From 'Manx Idioms
and Phrases' by the eminent Manx scholar John Joseph Kneen (1873-1938),
author of 'Grammar of the Manx Language' and 'Place Names of the Isle
Un eam gys bee as
jees gys obbyr
One call to food and two to work.
Sooree ghiare yn tooree share
Short courting is the best courting
Cha row rieau cooid chebbit mie
Offered wares were never very good
Ta fys cc dy-chooiley'ghooinney raad ta'n vraag gortagh eh
Every man knows where the shoe pinches him
Tra big yn laa big
yn choyrle lesh
When the day comes its counsel will come with it
Ta dooinney creeney mennick jannoo carrey jeh e noid
A wise man often makes a friend of his enemy.
Ta chengey ny host ny share na olk y ghra
A silent tongue is better than saying evil
Cha bee breagerey
creidit ga dy n'insh eh yn irriney
A liar is not believed though he speaks the truth
Ta un cheyrrey screbbagh milley yn clane shioltane.
One scabby sheep spoils the whole flock
Baase y derrey voddey
bioys y voddey elley
The death of one dog is the life of another
Ta lane eddyr raa as jannoo
There is much between saying and doing.
Cha nee yn wooa s'moo
eieys s'moo vlieaunys
It's not the cow that lows the most gives the most milk.
Tra ta'n derrey voght
cooney lesh voght elley ía Jee hene garaghtee.
When one poor man helps the other poor man, God himself smiles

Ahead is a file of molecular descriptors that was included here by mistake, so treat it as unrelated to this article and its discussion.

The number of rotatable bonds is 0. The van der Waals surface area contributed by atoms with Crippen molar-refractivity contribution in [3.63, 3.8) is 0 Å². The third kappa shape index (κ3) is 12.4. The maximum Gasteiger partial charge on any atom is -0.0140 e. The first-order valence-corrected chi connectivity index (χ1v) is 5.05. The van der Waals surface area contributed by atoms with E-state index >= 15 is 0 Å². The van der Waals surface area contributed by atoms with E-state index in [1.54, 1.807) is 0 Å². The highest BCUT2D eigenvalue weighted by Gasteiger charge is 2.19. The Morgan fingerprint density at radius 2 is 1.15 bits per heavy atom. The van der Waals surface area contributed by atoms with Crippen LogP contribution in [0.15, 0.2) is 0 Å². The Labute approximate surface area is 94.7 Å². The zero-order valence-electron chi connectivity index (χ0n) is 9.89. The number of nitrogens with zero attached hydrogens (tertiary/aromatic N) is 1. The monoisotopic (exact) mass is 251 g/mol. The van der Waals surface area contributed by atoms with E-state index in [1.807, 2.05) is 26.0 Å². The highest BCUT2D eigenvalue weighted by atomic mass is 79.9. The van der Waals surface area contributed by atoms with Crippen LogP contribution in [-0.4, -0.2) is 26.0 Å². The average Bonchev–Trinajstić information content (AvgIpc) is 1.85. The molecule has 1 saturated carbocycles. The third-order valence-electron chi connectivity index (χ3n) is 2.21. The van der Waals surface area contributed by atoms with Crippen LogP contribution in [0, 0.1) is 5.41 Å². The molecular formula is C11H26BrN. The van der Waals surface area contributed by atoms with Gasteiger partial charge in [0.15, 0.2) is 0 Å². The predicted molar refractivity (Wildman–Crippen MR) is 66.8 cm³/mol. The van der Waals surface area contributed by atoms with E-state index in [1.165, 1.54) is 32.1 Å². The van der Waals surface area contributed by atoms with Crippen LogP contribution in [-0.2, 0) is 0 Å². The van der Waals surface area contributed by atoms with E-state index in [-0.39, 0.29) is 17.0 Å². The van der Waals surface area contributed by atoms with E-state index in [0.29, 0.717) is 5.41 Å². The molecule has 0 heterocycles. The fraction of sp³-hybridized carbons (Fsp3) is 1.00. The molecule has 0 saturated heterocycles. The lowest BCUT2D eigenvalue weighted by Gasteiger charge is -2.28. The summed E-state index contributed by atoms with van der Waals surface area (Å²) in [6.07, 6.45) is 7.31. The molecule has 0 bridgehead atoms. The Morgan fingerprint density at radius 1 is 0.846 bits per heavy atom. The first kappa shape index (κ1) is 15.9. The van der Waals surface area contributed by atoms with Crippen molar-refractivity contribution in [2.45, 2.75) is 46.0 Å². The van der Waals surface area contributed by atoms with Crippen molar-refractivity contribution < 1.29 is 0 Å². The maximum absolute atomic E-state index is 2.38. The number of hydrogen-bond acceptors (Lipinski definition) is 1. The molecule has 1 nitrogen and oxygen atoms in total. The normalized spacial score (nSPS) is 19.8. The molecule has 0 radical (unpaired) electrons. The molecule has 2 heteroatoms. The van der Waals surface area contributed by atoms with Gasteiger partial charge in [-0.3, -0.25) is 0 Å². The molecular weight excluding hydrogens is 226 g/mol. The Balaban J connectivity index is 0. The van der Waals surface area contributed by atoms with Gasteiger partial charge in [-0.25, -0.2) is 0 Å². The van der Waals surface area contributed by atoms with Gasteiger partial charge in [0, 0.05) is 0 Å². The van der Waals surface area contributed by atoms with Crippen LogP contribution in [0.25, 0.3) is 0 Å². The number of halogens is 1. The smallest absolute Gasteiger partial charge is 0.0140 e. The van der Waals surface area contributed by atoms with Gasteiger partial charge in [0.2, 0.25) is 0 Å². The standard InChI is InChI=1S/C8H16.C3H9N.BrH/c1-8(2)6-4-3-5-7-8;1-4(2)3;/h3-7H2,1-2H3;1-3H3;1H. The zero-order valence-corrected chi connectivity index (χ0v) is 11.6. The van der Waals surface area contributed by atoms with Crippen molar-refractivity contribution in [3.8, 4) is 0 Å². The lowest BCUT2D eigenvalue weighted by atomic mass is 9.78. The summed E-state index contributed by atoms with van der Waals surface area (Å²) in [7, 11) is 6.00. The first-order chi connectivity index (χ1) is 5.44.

Cha nee eshyn ta red
beg echey ía boght agh eshyn ta geearree ny smoo.
It is not he who has little that's poor but he who desires more.
Ta fooillagh neareydagh
ny s'messey na ee scammyltagh.
Shameful leavings are worse than scandalous eating.
Share goll by lhie
fègooish shibber na g'irree ayns Ihiastynys
'tis better to go to bed without supper than to rise in debt
Lhig da dy-chooilley ushag guirr e hoohyn hene
Let every bird hatch its own eggs
Mannagh vow cliaghtey
cliaghtey nee cliaghtey coe
If custom beget not custom, custom will weep
Ny poose eirey-inneen
ny slooid ny ta'n ayr eck er ny ve croghit.
Don't marry an heiress unless her father has been hanged.
Cha jeeragh as craue-drommey
As straight as the backbone of a herring.
Palchey phuddase as
skeddan dy liooar
Potatoes in plenty and herring enough. (Traditional greeting)
Kys ta shiu?
How are you?
Te traa goll thie
It's time to go home.